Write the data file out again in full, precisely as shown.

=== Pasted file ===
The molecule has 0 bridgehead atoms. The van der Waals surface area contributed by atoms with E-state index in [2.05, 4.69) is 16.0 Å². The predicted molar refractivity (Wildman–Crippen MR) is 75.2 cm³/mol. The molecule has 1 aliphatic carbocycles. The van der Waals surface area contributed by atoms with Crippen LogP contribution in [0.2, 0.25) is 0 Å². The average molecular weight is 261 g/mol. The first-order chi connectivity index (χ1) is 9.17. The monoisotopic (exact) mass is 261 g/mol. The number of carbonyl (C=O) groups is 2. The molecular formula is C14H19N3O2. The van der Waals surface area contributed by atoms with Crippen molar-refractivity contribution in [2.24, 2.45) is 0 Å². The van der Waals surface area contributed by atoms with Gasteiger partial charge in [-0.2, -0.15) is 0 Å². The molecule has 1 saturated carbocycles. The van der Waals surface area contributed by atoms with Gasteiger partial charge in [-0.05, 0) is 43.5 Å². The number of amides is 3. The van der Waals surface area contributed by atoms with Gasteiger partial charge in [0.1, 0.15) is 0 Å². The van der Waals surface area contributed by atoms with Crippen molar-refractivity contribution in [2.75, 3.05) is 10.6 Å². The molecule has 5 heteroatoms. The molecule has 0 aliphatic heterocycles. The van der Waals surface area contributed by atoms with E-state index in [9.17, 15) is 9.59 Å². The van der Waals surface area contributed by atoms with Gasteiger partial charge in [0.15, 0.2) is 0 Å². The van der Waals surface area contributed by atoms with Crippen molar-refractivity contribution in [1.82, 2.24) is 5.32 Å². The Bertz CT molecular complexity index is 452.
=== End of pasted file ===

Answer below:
The molecule has 0 bridgehead atoms. The van der Waals surface area contributed by atoms with E-state index in [2.05, 4.69) is 16.0 Å². The predicted molar refractivity (Wildman–Crippen MR) is 75.2 cm³/mol. The molecule has 1 aliphatic carbocycles. The van der Waals surface area contributed by atoms with Crippen LogP contribution in [0.2, 0.25) is 0 Å². The average molecular weight is 261 g/mol. The first-order chi connectivity index (χ1) is 9.17. The monoisotopic (exact) mass is 261 g/mol. The number of carbonyl (C=O) groups is 2. The molecular formula is C14H19N3O2. The van der Waals surface area contributed by atoms with Crippen molar-refractivity contribution in [2.24, 2.45) is 0 Å². The van der Waals surface area contributed by atoms with Gasteiger partial charge in [-0.2, -0.15) is 0 Å². The molecule has 1 saturated carbocycles. The van der Waals surface area contributed by atoms with Gasteiger partial charge in [-0.05, 0) is 43.5 Å². The number of amides is 3. The van der Waals surface area contributed by atoms with Gasteiger partial charge in [0.1, 0.15) is 0 Å². The van der Waals surface area contributed by atoms with Crippen molar-refractivity contribution in [2.75, 3.05) is 10.6 Å². The molecule has 5 heteroatoms. The molecule has 0 aliphatic heterocycles. The van der Waals surface area contributed by atoms with E-state index in [9.17, 15) is 9.59 Å². The van der Waals surface area contributed by atoms with Gasteiger partial charge in [0.15, 0.2) is 0 Å². The van der Waals surface area contributed by atoms with Crippen molar-refractivity contribution in [1.82, 2.24) is 5.32 Å². The Bertz CT molecular complexity index is 452.